Computer hackers increasingly eyeing 'smart appliances' in homes

CLEVELAND, OH (WOIO) - The Black Hat and Defcon cyber security conventions get underway this week in Las Vegas. Tens of thousands of computer experts will be gathering to discuss the latest threats and trends. They'll also be receiving training to help businesses and consumers better protect their vital information and investments.

TrustedSec, an information technology security consulting company, is based in the Cleveland area. Several employees will be in Las Vegas for the conventions.

Alex Hamerstone and Christopher Prewitt said hackers are increasingly turning their eyes to "smart appliances" more and more people are putting into their homes.

"Ten years ago, things were a lot less connected, but now it's everything," Hamerstone said. "Your refrigerators or your thermostat... your car has tons of computers and everything is changing."

The appliances can be controlled remotely, usually by a cell phone that shares a wifi or internet connection.

Hamerstone said hackers are finding new ways to disrupt as people seek more convenience. Prewitt said having appliances and devices connected to an unsecured wifi or internet network can be costly.

"Being able to turn off a thermostat in the winter would be an issue (or) being able to trigger an alarm for police or fire to come out for some kind of fake risk," Prewitt said.

The TrustedSec employees said you don't have to be a computer genius to protect yourself. They urge people to replace default usernames and passwords associated with "smart appliances" and other devices.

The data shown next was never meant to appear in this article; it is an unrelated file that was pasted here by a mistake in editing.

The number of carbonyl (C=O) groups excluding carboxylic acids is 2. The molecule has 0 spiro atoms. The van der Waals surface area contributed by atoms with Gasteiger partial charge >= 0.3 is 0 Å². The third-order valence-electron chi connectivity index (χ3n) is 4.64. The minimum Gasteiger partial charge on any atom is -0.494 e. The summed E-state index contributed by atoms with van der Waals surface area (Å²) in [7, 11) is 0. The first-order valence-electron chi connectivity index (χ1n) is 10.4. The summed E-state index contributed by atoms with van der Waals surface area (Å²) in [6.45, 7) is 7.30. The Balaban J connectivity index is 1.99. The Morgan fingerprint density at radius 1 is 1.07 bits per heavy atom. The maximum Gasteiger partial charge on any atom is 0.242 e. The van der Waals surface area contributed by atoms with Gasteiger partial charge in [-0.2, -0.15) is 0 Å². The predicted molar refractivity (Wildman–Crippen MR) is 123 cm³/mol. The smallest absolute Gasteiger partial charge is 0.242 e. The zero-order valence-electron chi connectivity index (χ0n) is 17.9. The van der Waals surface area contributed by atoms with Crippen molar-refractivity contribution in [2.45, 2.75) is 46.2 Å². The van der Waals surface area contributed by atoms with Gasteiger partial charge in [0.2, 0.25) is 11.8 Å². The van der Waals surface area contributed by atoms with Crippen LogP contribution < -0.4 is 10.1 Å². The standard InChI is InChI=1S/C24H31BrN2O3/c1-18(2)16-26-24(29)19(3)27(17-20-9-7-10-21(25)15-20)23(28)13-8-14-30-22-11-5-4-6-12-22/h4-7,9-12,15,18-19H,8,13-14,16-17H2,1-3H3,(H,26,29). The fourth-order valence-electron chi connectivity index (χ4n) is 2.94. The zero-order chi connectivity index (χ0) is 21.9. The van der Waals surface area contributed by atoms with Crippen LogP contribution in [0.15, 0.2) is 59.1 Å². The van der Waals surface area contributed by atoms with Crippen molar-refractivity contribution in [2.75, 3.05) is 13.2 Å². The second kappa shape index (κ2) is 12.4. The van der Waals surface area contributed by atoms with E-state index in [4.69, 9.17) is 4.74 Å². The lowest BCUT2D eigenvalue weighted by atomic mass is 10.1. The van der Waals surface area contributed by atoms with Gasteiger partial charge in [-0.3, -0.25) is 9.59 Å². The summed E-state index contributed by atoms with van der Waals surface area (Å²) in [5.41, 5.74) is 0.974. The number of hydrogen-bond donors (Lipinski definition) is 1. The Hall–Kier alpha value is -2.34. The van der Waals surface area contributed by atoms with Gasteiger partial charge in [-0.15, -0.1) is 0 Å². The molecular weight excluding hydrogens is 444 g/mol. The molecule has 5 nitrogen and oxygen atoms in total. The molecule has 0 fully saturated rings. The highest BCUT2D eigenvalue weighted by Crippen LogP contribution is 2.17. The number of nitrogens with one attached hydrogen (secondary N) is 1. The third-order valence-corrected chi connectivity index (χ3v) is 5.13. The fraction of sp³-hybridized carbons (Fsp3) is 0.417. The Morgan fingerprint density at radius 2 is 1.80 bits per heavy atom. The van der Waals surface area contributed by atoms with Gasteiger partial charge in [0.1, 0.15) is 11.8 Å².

"It comes with a username and password that's set at the factory," Hamerstone said. "We all have access to those same things. So if you don't change that then everybody in the world knows your password. There is software that goes out there and crawls the web and looks for things that are setup as a default and can log right in."

Both men said it's important to stay current on software updates and use newer internet browsers.

"With the large scale attacks with the ransomware and those things, they (hackers) were targeting out of date systems," Hamerstone said. "So up-to-date systems (and) patched systems were not as vulnerable."

They added that peoples should be cautious of unsolicited text messages, emails and computer popup advertisements.

"If it's too good to be true you probably shouldn't click it," Prewitt said. "You should be suspicious of the activity there at all times."

Hamerstone said companies are making big advancements in security. He mentioned how many banks, even Google, alert users if there's been a sign-in from a device it's not familiar with.

The experts said hackers are also increasingly looking at new ways to tap into critical infrastructures like electrical grids, water treatments plants and hospitals.

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